Here’s how I was marking the occasion, 48 years ago:
While we’ve done amazing things with remote sensing and with robotic exploration, we haven’t done much more with manned exploration. Given the success of the robots, we couldn’t have gotten that much information for the same money with men. But as somebody who grew up on “the conquest of space” it’s still a major disappointment.
I have several rolls of such shots. They’re all Kodak Tri-X, bulk loaded, shot with my mother’s old Bolsey 35 I believe (I didn’t get my Miranda Sensorex until December of 1969). Developed with stainless steel tanks in a dish pan down by the laundry sink, contact printed in the waterless darkroom the other side of the basement.
The white bands diagonally across many pictures shows that the shutter speed of the camera wasn’t well-enough synced to the scan rate of the TV. The TV scan rate would be extremely accurate or the picture would be complete hash, so the shutter was off. This was a leaf shutter, not a focal-plane shutter, which affects the symptoms.
This was roll 108; I started the numbering system at 100 to make room for filing older negatives as I found them and organized them. This was so long ago that the negatives were in glassine sleeves.
So, as you may have noticed recently I got a copy of Jerry Stearns’ old Mpls. in ’73 t-shirt from the surplus archive collection. It was in good enough shape that I scanned it, and gave a passing thought to maybe doing a modern edition—if I could get the various people involved, whoever they were, on board.
So I ran into Jerry Stearns early at Minicon, and confirmed that he thought it was a good enough idea. Also that the artwork was by Ken Fletcher (it’s not signed). And, even more useful, Jerry had with him a collection of paper prints from the same screen. Those are much higher resolution, not as distorted, and much easier to scan.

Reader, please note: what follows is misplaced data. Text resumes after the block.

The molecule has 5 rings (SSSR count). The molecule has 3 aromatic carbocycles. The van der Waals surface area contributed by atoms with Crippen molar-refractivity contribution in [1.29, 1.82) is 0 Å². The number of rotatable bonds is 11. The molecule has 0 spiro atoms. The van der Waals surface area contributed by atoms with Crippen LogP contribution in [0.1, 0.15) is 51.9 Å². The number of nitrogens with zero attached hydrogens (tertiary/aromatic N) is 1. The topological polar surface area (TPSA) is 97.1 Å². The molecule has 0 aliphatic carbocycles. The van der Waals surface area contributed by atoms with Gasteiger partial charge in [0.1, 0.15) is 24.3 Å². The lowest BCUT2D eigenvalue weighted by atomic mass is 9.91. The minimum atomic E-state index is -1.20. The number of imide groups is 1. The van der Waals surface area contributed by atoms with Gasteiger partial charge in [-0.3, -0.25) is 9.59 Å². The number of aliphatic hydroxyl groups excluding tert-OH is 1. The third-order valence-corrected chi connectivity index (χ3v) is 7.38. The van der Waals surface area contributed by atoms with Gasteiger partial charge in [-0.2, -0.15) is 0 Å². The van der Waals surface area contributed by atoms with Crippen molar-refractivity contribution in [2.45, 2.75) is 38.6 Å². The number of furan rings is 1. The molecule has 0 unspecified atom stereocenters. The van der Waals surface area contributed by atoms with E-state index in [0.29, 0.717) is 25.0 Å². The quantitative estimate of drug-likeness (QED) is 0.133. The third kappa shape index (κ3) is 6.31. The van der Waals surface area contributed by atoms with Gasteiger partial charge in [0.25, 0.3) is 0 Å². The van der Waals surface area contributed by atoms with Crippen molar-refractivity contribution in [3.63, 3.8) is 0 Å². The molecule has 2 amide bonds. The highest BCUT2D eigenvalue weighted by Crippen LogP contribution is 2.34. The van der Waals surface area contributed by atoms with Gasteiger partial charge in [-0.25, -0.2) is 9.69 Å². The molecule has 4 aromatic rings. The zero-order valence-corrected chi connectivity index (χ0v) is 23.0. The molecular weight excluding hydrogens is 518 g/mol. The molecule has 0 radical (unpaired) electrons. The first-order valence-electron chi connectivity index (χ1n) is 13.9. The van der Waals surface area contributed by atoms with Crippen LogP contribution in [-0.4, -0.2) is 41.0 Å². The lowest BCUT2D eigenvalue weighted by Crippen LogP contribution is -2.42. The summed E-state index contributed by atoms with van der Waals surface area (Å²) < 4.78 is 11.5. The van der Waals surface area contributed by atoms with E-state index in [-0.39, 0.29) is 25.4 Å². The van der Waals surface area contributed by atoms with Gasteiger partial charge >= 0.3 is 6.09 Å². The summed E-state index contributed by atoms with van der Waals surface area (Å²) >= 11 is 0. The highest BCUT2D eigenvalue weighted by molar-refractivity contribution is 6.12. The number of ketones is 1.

The best scan seems to be the red channel of a 48-bit color scan of the version with blue ink on orange paper (contrast!). With a bit of cleanup it currently looks like this:
So, I’m getting ahead of myself here, but it’s fun to work the scan and see what I can get. I guess I’d better talk to Ken soon!
I got possession of one of the spares of the shirt with this on it last night (the Minn-StF archives kept the best copy and however many copies they thought they needed). I had one of the original ones, back in the 1970s, but wore it out long ago. It was one of my favorites.
This particular one also has “Video Services” on the back, so I’m particularly happy to get this one now (a year ago, in time to wear in Kansas City, would have been even better, but I don’t think we knew we even had these in the t-shirt collection back then).
This may have been the first local fannish t-shirt; I don’t remember Minicon shirts before this for example.
They were made by local fan Jerry Stearns (now of Great Northern Audio Theater), as I remember it silk-screened by hand at home rather than through a commercial producer. I don’t know where the artwork came from; it doesn’t seem to be signed. Does anybody remember that?
Those of us working on it say it’s started; we had the work party tonight, and folded the program grids and the fallcon flyers, prepared the registration envelopes, and did badge stickering, among other things.
Photos will appear more or less rapidly over the weekend in my Minicon photo gallery. I’ve just posted the work party photos there.